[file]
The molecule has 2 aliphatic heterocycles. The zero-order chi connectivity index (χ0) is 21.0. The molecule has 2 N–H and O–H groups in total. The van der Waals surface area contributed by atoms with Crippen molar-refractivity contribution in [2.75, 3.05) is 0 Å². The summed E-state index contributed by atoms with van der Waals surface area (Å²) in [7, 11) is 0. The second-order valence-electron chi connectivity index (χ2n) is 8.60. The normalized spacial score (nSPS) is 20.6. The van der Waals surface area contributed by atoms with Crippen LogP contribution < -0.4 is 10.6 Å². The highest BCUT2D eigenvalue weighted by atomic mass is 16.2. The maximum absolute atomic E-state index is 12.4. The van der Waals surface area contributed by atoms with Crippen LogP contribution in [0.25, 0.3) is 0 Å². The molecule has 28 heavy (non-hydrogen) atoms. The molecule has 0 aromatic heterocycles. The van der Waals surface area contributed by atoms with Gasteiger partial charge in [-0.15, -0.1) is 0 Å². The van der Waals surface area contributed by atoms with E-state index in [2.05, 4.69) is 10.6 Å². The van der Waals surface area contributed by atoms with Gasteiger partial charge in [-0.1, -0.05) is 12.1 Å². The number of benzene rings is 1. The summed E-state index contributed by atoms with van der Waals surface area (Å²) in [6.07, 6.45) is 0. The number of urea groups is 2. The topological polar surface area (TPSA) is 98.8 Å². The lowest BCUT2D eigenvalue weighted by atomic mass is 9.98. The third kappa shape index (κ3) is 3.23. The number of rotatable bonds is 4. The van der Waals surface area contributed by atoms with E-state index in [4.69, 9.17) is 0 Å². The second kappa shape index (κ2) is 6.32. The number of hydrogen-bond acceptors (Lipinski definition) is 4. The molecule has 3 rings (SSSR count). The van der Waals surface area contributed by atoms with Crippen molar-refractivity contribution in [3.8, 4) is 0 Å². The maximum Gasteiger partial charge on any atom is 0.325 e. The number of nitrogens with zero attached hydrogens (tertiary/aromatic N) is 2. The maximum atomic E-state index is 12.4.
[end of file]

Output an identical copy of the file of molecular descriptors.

The molecule has 2 aliphatic heterocycles. The zero-order chi connectivity index (χ0) is 21.0. The molecule has 2 N–H and O–H groups in total. The van der Waals surface area contributed by atoms with Crippen molar-refractivity contribution in [2.75, 3.05) is 0 Å². The summed E-state index contributed by atoms with van der Waals surface area (Å²) in [7, 11) is 0. The second-order valence-electron chi connectivity index (χ2n) is 8.60. The normalized spacial score (nSPS) is 20.6. The van der Waals surface area contributed by atoms with Crippen LogP contribution < -0.4 is 10.6 Å². The highest BCUT2D eigenvalue weighted by atomic mass is 16.2. The maximum absolute atomic E-state index is 12.4. The van der Waals surface area contributed by atoms with Crippen LogP contribution in [0.25, 0.3) is 0 Å². The molecule has 28 heavy (non-hydrogen) atoms. The molecule has 0 aromatic heterocycles. The van der Waals surface area contributed by atoms with Gasteiger partial charge in [-0.15, -0.1) is 0 Å². The van der Waals surface area contributed by atoms with E-state index in [2.05, 4.69) is 10.6 Å². The van der Waals surface area contributed by atoms with Gasteiger partial charge in [-0.1, -0.05) is 12.1 Å². The number of benzene rings is 1. The summed E-state index contributed by atoms with van der Waals surface area (Å²) in [6.07, 6.45) is 0. The number of urea groups is 2. The topological polar surface area (TPSA) is 98.8 Å². The lowest BCUT2D eigenvalue weighted by atomic mass is 9.98. The third kappa shape index (κ3) is 3.23. The number of rotatable bonds is 4. The van der Waals surface area contributed by atoms with E-state index in [4.69, 9.17) is 0 Å². The second kappa shape index (κ2) is 6.32. The number of hydrogen-bond acceptors (Lipinski definition) is 4. The molecule has 3 rings (SSSR count). The van der Waals surface area contributed by atoms with Crippen molar-refractivity contribution in [3.8, 4) is 0 Å². The maximum Gasteiger partial charge on any atom is 0.325 e. The number of nitrogens with zero attached hydrogens (tertiary/aromatic N) is 2. The maximum atomic E-state index is 12.4.